Point-of-care glucose and hemoglobin A1c in emergency department patients without known diabetes: implications for opportunistic screening.Acad Emerg Med. 2008 Dec; 15(12):1241-7.AE
The objectives were to evaluate the correlation between random glucose and hemoglobin A1c (HbA1c) in emergency department (ED) patients without known diabetes and to determine the ability of diabetes screening in the ED to predict outpatient diabetes.
This was a cross-sectional study at an urban academic ED. The authors enrolled consecutive adult patients without known diabetes during eight 24-hour periods. Point-of-care (POC) random capillary glucose and HbA1c levels were tested, as well as laboratory HbA1c in a subset of patients. Participants with HbA1c > or = 6.1% were scheduled for oral glucose tolerance test (OGTT).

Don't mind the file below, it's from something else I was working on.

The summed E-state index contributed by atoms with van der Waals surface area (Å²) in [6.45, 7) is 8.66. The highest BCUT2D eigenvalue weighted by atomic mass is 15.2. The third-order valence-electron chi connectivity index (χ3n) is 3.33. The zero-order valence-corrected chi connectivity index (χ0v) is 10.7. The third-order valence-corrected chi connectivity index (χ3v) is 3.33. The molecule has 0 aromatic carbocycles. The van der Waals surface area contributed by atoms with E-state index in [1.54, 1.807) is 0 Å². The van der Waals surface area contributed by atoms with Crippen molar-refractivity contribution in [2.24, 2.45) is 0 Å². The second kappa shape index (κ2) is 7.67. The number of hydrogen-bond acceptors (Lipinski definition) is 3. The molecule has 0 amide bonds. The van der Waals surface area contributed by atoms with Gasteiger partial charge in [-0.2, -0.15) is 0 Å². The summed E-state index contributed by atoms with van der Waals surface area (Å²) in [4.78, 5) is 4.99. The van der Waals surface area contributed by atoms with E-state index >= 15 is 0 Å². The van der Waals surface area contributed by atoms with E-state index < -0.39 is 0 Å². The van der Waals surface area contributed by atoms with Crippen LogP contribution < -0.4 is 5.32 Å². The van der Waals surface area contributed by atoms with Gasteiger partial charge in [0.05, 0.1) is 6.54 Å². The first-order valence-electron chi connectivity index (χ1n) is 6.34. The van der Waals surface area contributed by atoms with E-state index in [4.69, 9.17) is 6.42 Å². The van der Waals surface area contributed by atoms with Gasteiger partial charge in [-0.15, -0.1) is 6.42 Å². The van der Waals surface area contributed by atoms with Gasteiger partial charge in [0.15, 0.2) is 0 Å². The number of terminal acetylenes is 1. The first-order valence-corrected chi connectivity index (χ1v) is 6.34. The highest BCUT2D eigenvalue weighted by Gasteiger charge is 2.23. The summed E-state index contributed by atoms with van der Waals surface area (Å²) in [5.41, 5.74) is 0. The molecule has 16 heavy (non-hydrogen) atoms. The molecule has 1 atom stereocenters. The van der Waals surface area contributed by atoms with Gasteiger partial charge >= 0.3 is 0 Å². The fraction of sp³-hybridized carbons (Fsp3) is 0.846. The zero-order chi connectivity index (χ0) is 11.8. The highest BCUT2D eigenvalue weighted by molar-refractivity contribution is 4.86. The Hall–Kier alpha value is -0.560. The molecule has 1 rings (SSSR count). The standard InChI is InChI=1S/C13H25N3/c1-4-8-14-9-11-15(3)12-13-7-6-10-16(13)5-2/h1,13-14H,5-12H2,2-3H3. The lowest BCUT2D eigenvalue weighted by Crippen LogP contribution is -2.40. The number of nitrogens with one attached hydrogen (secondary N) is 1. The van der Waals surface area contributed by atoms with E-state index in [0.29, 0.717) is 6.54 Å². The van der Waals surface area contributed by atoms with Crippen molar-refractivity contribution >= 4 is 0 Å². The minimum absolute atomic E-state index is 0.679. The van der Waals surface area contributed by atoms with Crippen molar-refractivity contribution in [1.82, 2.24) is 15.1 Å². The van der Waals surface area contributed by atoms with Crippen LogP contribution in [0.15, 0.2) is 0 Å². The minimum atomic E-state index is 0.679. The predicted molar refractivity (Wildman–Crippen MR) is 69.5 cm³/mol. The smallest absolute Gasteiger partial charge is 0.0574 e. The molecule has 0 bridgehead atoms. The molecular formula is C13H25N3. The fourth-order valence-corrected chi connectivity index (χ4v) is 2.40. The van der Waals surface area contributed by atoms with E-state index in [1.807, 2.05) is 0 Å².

The 265 enrolled patients were 47% female and 80% white, with a median age of 42 years. Median glucose and HbA1c levels were 93 mg/dL (interquartile range [IQR] = 82-108) and 5.8% (IQR = 5.5-6.2), respectively. The correlation between POC and laboratory HbA1c was r = 0.96, with mean difference 0.33% (95% confidence interval [CI] = 0.27% to 0.39%). Glucose threshold > or = 120 mg/dL had 89% specificity and 26% sensitivity for predicting the 76 (29%) patients with abnormal HbA1c; > or = 140 mg/dL had 98% specificity and 14% sensitivity. The correlation between random glucose and HbA1c was moderate (r = 0.60) and was affected by age, gender, prandial status, corticosteroid use, and current injury. Only 38% of participants with abnormal HbA1c returned for OGTTs; 38% had diabetes, 34% had impaired fasting glucose/impaired glucose tolerance, and 28% had normal glucose tolerance.
ED patients have a high prevalence of undiagnosed diabetes. Although screening with POC random glucose and HbA1c is promising, improvement in follow-up with confirmatory testing and initiation of treatment is needed before opportunistic ED screening can be recommended.